Ceftaroline fosamil for treatment of methicillin-resistant staphylococcus aureus hospital-acquired pneumonia and health care–associated pneumonia: A 5-year matched case-control evaluation of epidemiology and outcomes
Arshad S, Hartman P, Perri MB, Moreno D, and Zervos MJ. Ceftaroline fosamil for treatment of methicillin-resistant staphylococcus aureus hospital-acquired pneumonia and health care–associated pneumonia: A 5-year matched case-control evaluation of epidemiology and outcomes. Infect Dis Clin Pract 2016; 24(2):87-91.
Infect Dis Clin Pract
Purpose: Methicillin-resistant Staphylococcus aureus (MRSA) pneumonia patients treated with current antibiotic therapies have exhibited poor outcomes, increased hospital length of stay, and higher costs of care. Twenty-eight-day mortality rate of 32% was reported with vancomycin therapy for MRSA hospital-acquired pneumonia (HAP) and MRSA health care-associated pneumonia (HCAP) from the same institution. The purpose of this study was to compare the epidemiology and effectiveness of ceftaroline versus alternative antibiotic therapies: linezolid, vancomycin, and/or cefepime, in hospitalized patients with MRSA HAP or HCAP based on clinical outcomes.
Methods: Through retrospective matched case-control study design, the Infectious Diseases Society of America- and Centers for Disease Control and Prevention-defined MRSA HCAP or HAP consecutive hospitalized subjects treated with either ceftaroline fosamil (CPT-F) or alternative antibiotics were compared. Primary outcomes were 28-day mortality and 14-day clinical evaluation. Secondary outcomes included duration of hospitalization, complications with treatment, and clinical response to therapy switches.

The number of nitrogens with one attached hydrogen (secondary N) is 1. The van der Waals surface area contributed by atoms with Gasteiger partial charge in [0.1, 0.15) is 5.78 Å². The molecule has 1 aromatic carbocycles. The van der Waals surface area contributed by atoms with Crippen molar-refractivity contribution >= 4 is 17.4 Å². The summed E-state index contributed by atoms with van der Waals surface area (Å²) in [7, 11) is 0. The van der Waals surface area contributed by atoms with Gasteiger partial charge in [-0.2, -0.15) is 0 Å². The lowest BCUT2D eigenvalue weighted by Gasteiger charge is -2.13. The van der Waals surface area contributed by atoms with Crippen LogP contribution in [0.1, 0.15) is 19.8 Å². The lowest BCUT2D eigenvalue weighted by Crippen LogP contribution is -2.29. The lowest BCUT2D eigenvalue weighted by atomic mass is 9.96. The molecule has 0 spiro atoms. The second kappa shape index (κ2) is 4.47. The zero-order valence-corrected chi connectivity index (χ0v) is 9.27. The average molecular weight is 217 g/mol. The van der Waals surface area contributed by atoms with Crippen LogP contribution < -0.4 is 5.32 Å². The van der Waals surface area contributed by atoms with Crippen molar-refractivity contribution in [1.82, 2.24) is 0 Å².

Results: Overall, 40 cases of MRSA HAP or HCAP treated with CPT-F were matched to 109 control subjects treated with either vancomycin or linezolid based on age, intensive care unit status, and type of pneumonia infection. The CPT-F cohort had a 10% (n = 4) 28-day mortality rate, and 91% (n = 32) had 14-day clinical success/cure (+/-1 day) from diagnosis of pneumonia for the 35 evaluable cases. Of the 4 patients who died, 3 had debilitating comorbid conditions and an overall APACHE (Acute Physiology and Chronic Health Evaluation) II score greater than 20. Of those failing on standard antibiotic therapy, 50% (n = 20) were switched to CPT-F; subsequently, all (n = 20) switched patients cleared pneumonia. The overall success rate with CPT-F was 90% versus 75% for comparators.
Conclusions: Treatment of MRSA pneumonia with CPT-F is associated with overall lower 28-day mortality than earlier studies with other agents. These data suggest a possible benefit in the use of CPT-F for therapy of MRSA hospital-acquired and health care-associated pneumonia.